REVIEW: The Wedding Guest [2019]

Score: 5/10 | ★ ★


Rating: R | Runtime: 94 minutes | Release Date: March 1st, 2019 (UK)
Studio: IFC Films
Director(s): Michael Winterbottom
Writer(s): Michael Winterbottom

“That’ll be a lot more work”

There’s actually a lot to like about Michael Winterbottom‘s The Wedding Guest from its performances to its locale and onwards towards its characters always proving to be more than our preconceptions initially allow. We’re talking about a serious criminal in Jay (Dev Patel) who has the ability and mindset to hurt people, but genuinely prides himself on not doing so because he values human life. There’s the seemingly pampered victim of his kidnapping plot (Radhika Apte‘s Samira) who is quickly revealed as more modern European than the rural bride-to-be introduced from afar in Punjab. And of course we can’t forget the lover who hired Jay to extricate his darling so they could live as fugitives only to lose his backbone the instant something goes awry (Jim Sarbh‘s Deepesh).

Had this trio been brought together under circumstances that didn’t pretend to be motivated by thrills, I do believe it would have worked better. Make this a love triangle from the start wherein Jay is Samira and Deepesh’s friend—loyal enough to help get the two together, but desperate enough to swoop in and declare his silent adoration when things inevitably get rocky. That sort of history is necessary if we’re to believe the sexual tension every frame fails to contain when Jay and Samira are alone together. He being a sympathetic bad guy and she being a far cry from innocent victim isn’t enough to combat the dark situation that brought them into each other’s orbit. They steal power from Deepesh too soon for suspense to form.

The film therefore works better as a romance than a thriller and yet we can’t accept it as such when the main coupling contains two strangers who met while one had a gun to the other’s head. Oh, you’re telling me Jay is sensitive, though? And he merely agreed to a job that would reunite two people who want to spend the rest of their lives together? When you put it that way … no. I can’t blindly ignore the scenario when Samira becomes a willing participant either. And don’t even try telling me her falling in love with Jay makes it better since her affection is clearly a result of Deepesh growing skittish and thus no longer the person to supply what she craves: freedom.

How long before Deepesh is taken out of the equation upon earning the ire of both the lover he promised everything to and the dangerous employee unwilling to cut her loose as collateral damage? How long before Jay and Samira take their relationship to the next level and thus necessitate our asking when one will double-cross and/or kill the other? Maybe some suspense does still exist in those questions, but it’s hardly the stuff of shock and awe for anyone who’s watched a western or noir before. Winterbottom sets up their sense of selfish ambition from frame one and never does anything to subvert it. This is a “When?” movie than constantly asks “If?” and the answer is always frustrating. We’re left waiting for excitement that never arrives.

It’s a shame because the lackluster plot wastes two very captivating performances in the process. Patel is the easy standout with his conflict between mind and soul forever etched upon his brow, but Apte is the more interesting piece of the puzzle. We’re constantly reading her in response to their current situation since we only know what Jay was told by a guy who treats her like his property. So when Deepesh does share firsthand details that might shed light on her potential duplicity, we don’t believe him because he’d say anything to wipe his hands clean of the entire episode. Here we are assuming Samira is a victim when she’s quite obviously anything but. I’d imagine a subsequent viewing shows Apte was even better than remembered.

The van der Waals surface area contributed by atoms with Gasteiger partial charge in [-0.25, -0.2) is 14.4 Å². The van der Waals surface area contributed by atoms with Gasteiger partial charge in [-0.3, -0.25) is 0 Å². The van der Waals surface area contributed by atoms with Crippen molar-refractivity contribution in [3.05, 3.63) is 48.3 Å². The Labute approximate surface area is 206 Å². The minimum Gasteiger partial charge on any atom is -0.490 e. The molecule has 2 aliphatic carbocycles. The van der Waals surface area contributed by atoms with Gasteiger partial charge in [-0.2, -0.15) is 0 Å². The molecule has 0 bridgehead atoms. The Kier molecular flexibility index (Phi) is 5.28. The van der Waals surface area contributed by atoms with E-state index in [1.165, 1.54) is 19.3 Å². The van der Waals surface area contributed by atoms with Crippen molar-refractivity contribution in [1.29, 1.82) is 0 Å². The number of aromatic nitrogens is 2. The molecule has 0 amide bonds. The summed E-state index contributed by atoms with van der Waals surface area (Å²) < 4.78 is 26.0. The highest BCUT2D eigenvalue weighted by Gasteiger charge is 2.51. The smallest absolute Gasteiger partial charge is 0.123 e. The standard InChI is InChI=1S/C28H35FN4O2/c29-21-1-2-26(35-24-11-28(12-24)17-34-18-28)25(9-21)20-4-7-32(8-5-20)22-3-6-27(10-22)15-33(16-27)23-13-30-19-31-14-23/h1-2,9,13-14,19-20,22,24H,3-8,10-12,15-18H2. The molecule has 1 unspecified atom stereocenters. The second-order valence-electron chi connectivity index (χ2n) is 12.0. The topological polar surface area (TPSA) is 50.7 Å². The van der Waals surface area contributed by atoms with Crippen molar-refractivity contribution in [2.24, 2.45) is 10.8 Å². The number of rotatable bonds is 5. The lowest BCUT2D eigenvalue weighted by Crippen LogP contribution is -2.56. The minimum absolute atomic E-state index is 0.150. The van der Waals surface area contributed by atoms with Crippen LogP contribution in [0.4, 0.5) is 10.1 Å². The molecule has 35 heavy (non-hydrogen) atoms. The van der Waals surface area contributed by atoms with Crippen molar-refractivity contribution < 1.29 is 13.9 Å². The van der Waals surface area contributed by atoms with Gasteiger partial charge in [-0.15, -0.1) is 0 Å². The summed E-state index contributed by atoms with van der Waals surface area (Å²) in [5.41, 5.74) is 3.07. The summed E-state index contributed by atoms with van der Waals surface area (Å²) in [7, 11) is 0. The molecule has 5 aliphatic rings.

What does that supply to the whole, though? More empty promises. It’s as though Winterbottom is toying with us by presenting atmosphere that should put us on the edge of our seats only to reward our attention with a whimper. His characters act like they’ve sold their souls to the Devil and yet they always stop short of proving their conviction is anything but a means to survive. They don’t do bad things because they enjoy them. They don’t even do bad things because they can. Instead they run up to the cliff’s edge and hope it won’t come to jumping until someone pushes them and in turn takes the blame off their shoulders. Nobody actually wants to do anything. Their actions are forced upon them.

Winterbottom is more or less counting how many times he can foreshadow something dramatic before easing off the gas to deliver the tamest conclusion possible for every scenario. At first I smiled at being duped. Then I wondered if it was all deflection for something even bigger waiting in the wings. Eventually, however, I realized The Wedding Guest was just an anti-climactic character study uninterested in fulfilling its promise. The thrills of pitting Jay against Deepesh are quickly extinguished via elitist ineptitude. The burgeoning romance between Jay and Samira is forever undercut by thoughts of them conning the other through sexuality. Winterbottom is experimenting with genre conventions, but how he meshes them together strips each of the intrigue they might have brought to the table alone.


photography:
[1] Dev Patel as “Jay” in Michael Winterbottom’s The Wedding Guest. Courtesy of IFC Films. An IFC Films Release.
[2] Radhika Apte as “Samira” in Michael Winterbottom’s The Wedding Guest. Courtesy of IFC Films. An IFC Films Release.
[3] Dev Patel as “Jay” in Michael Winterbottom’s The Wedding Guest. Courtesy of IFC Films. An IFC Films Release.

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